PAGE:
Earlier this year I asked readers to report their first findings of 2014-dated coinage.
It is an annual tradition with collectors to report when new coins are spotted in change.
As usual, the first coin to appear was a cent and I reported it in a blog post some weeks ago.
In an email this morning another reader reports a 2014-dated nickel from the Philadelphia Mint.
It wasn’t a circulation find, though, in the usual sense.
The reader reports that it came to him in the mail from a charity seeking to raise money. Putting coins in such mailings has become commonplace.
Using brand new nickels in a mailing will spread them across the country very effectively, so it is possible that many collectors will now see 2014 nickels very soon.
I can’t decide whether this method of introducing nickels to general circulation somehow disrupts my theory of “early release of new dates means a good economy.”
It probably means a good economy, because I imagine the nickels in the charitable mailing could have been any date. If the organization got the new date it is because the banking system had them immediately at hand.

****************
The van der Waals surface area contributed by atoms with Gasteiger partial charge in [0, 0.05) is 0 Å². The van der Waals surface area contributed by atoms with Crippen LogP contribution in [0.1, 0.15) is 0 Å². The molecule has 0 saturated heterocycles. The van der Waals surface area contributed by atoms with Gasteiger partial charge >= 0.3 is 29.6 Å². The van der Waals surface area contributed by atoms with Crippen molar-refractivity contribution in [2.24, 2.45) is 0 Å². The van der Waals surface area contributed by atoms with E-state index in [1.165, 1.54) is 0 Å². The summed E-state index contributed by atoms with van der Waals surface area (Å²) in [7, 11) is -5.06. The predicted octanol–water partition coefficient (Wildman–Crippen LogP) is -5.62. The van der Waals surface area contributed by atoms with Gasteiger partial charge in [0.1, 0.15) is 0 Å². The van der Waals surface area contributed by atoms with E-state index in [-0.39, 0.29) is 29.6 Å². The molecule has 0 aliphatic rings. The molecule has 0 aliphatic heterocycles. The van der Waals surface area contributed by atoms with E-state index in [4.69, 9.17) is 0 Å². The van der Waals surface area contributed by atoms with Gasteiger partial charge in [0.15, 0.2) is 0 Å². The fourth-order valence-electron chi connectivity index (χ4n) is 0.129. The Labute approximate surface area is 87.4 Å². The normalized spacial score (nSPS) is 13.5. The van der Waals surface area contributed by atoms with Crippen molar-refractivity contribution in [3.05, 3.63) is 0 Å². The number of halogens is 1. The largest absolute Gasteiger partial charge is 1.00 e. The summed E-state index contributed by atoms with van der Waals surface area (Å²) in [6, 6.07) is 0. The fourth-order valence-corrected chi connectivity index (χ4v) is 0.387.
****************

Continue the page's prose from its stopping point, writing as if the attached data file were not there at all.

But since I do not know the method by which the charity got the coins nor where they came from, there will always be some doubt.
As I have written before, I am by nature an optimist. I choose to make the optimistic case for the economy even amid the doubt.
So keep sending me the evidence by reporting your first sightings of 2014-dated coins.
I am at firstname.lastname@example.org.
Buzz blogger Dave Harper is winner of the 2013 Numismatic Literary Guild Award for Best Blog and is editor of the weekly newspaper "Numismatic News."